By Kevin Myers
Friday June 26 2009
THE mob-leaders who led the hysteria accompanying the passage of the Criminal Law (Sexual Offences) Act 2006 must now be delighted with themselves.
Several teenage boys are awaiting trial on charges of having had sex with similarly under-age girls -- or as the Act, with a winsome political correctness, puts it: "a female child under the age of 17". If God is good, and the sisters have their way, these boys might well be sent to jail for up to five years. And maybe put on the sex offenders' register. Who knows, they might even have their lives ruined. What spiffing japes!
The scary emotionalising that passed for Dail debate just three years ago was the prelude to our beloved members of the Oireachtas concocting a truly appalling law.
And the hysteria on the issue of teenagers and sex -- whipped up by RTE, as always -- probably fuelled the sinister details of that law.
So the notion that a teenage boy and girl having consensual sex results in the boy alone facing criminal charges, is not some unexpected by-product of that law.
No, indeed, for this was both specifically intended and clearly foreseen. Section Five of the introduction of the Bill roundly declared: "Female child under 17 years not guilty of offence." And then, after laying out the punitive consequences for anyone who has consensual sex with a teenager between the ages of 15 and 17, the Bill declared in a single exculpatory paragraph: "A female child under the age of 17 shall not be guilty of an offence under this Act by reason only of her engaging in an act of sexual intercourse."
Not equal? Of course it's not equal. It wasn't intended to be equal.
Over to the DPP, James Hamilton, who wrote in his submission to the Oireachtas on this matter: "But equality under the Constitution does not require that all situations be treated alike -- indeed that would be inequality." Is that clear? Good. Now allow me to pause here, take a couple of Panadol, and to lie-down in a darkened, padded room. I may be some time.
Yet some people clearly saw what was coming down the track. The Fine Gael TD Damien English predicted: "There is a situation now where if two 16-year-olds have sex, and she becomes pregnant, the father could be in prison when she's having the baby. That's madness. . ."
Madness it certainly is. For the Oireachtas of 2006 deliberately devised special gender-apartheid laws in which only males could be culprits. So here's the picture. Take the foregoing couple of 16-year-olds having sex. What indeed if their consensual act resulted in a pregnancy?
Option One. Could the State be seen to be imprisoning an unmarried mum for performing the deed which made her an unmarried mum? Of course, not.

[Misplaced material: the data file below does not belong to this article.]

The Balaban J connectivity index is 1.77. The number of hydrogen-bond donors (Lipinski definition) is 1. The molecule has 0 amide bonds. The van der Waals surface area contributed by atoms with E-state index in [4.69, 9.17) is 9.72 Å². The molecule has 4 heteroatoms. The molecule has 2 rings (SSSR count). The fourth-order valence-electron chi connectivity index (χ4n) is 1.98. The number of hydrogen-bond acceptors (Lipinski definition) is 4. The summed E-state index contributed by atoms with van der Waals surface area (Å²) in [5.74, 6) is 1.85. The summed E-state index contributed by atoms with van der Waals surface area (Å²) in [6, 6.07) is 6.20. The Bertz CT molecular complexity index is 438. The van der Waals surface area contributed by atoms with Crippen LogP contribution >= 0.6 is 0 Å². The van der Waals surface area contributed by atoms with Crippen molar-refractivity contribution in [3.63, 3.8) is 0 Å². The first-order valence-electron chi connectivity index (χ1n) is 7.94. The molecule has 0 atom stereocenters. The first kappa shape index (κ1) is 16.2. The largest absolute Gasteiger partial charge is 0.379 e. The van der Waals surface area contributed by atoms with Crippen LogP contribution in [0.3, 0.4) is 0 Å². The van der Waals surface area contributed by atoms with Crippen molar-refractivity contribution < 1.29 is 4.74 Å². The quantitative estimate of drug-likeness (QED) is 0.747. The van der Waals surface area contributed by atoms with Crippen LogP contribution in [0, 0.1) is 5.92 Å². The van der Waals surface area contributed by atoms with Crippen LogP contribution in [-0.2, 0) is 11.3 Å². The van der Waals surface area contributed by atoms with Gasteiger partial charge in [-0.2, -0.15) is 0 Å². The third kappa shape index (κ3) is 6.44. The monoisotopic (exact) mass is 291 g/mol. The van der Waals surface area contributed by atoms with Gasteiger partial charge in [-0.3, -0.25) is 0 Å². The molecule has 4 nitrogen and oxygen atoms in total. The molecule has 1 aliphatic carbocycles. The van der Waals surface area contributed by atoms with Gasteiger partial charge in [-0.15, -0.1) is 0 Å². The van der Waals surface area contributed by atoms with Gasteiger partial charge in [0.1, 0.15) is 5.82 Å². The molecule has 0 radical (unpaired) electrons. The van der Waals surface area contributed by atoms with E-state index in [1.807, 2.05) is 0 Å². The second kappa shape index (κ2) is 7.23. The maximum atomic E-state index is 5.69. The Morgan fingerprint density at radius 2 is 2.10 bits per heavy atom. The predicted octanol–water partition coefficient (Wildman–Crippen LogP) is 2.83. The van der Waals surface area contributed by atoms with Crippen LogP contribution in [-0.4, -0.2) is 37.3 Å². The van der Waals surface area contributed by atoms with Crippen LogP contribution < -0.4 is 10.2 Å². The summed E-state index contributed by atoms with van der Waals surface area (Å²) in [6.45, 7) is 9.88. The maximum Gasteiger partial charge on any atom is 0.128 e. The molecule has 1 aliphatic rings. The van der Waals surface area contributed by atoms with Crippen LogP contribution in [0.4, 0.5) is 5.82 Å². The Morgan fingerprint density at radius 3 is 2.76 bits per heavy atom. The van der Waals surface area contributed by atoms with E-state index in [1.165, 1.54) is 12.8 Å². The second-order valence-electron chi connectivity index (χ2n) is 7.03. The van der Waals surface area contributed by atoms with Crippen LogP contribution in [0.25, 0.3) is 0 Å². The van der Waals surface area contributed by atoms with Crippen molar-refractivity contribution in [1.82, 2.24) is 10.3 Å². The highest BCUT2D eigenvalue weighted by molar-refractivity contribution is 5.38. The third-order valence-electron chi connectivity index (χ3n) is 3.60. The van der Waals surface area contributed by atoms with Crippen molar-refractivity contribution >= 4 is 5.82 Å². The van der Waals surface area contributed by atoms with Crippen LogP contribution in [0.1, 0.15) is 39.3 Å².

Option Two. Could it devise a legal code in which the girl was guilty only if the sexual deed did not result in a pregnancy? Too messy: suddenly mens rea and menses become inextricably intertwined.
Option Three. Just throw the boy to the wolves, and declare as a matter of law that under-age girls are always innocent. This, apparently, not merely achieves Orwellian dimensions of equality; it also has the added advantage of not alienating any of the simmering feminist army of lobby groups and quangos. There are, of course, no such bodies to protect that unloved species, teenage boys.
Yet this stinking law, probably in some mysterious way, genuinely reflects the will of the Dail; well, at least, over those hysterical few days anyway.
The minister, Michael McDowell, had in fact initially tried to introduce a balanced law which would at least have recognised reality and would, for example, have lowered the legal age of consent from 17 to 16. But he was overwhelmed by the usual media and political hysteria, and the outcome was yet again an Irish solution for an Irish problem.
In sheer fatuity and pious humbug, the Criminal Law (Sexual Offences) Act 2006 is a match for most of the many preposterous forays into personal morality by the Irish state
Moreover, it is a blackmailer's charter. Any sexually-experienced 16-year-old girl who seduces an under-17 male -- not a difficult task, surely -- is always innocent under this law whereas he is always guilty.
If she chooses to, she can simply ruin his life. (So how much is it worth to him and his family for her not to complain?). And, of course, such a girl can move through the ranks of permanently tumescent 15-year-old lads -- doing this repeatedly if she so chooses. This is not 1950s Ireland. At least 40pc of youngsters under-17 have lost their virginity. Every boy who has had sex with a girl aged under 16 since 2006 is thus a criminal -- unless he was under 14 at the time in which case the girl, if over 14, might somehow or other be guilty. God knows. I certainly don't.
So a moral and legal slum -- and one that is probably constitutionally unsustainable -- has once again resulted merely because, YET again, the mob was allowed to call the shots. Do we never learn? No, of course we don't.
- Kevin Myers